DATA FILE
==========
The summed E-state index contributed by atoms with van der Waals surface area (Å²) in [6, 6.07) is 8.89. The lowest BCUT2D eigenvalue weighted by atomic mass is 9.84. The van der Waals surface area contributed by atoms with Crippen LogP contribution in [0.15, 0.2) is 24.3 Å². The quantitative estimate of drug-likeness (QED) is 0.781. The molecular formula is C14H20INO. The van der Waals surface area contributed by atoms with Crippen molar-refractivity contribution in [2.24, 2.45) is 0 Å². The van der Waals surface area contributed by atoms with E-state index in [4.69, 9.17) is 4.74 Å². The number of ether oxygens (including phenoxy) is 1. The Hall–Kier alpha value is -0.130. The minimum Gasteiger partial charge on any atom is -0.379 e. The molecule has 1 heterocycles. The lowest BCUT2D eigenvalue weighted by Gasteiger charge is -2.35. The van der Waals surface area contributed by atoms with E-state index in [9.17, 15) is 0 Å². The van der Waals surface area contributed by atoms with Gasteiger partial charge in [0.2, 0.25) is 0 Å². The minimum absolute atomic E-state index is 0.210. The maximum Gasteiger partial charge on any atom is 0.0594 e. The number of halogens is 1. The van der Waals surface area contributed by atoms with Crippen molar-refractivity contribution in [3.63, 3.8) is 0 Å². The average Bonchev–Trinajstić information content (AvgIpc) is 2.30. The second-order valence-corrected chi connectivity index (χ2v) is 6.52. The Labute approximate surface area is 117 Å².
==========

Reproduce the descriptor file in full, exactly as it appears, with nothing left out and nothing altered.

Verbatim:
The summed E-state index contributed by atoms with van der Waals surface area (Å²) in [6, 6.07) is 8.89. The lowest BCUT2D eigenvalue weighted by atomic mass is 9.84. The van der Waals surface area contributed by atoms with Crippen LogP contribution in [0.15, 0.2) is 24.3 Å². The quantitative estimate of drug-likeness (QED) is 0.781. The molecular formula is C14H20INO. The van der Waals surface area contributed by atoms with Crippen molar-refractivity contribution in [2.24, 2.45) is 0 Å². The van der Waals surface area contributed by atoms with E-state index in [4.69, 9.17) is 4.74 Å². The number of ether oxygens (including phenoxy) is 1. The Hall–Kier alpha value is -0.130. The minimum Gasteiger partial charge on any atom is -0.379 e. The molecule has 1 heterocycles. The lowest BCUT2D eigenvalue weighted by Gasteiger charge is -2.35. The van der Waals surface area contributed by atoms with E-state index in [9.17, 15) is 0 Å². The van der Waals surface area contributed by atoms with Gasteiger partial charge in [0.2, 0.25) is 0 Å². The minimum absolute atomic E-state index is 0.210. The maximum Gasteiger partial charge on any atom is 0.0594 e. The number of halogens is 1. The van der Waals surface area contributed by atoms with Crippen molar-refractivity contribution in [3.63, 3.8) is 0 Å². The average Bonchev–Trinajstić information content (AvgIpc) is 2.30. The second-order valence-corrected chi connectivity index (χ2v) is 6.52. The Labute approximate surface area is 117 Å².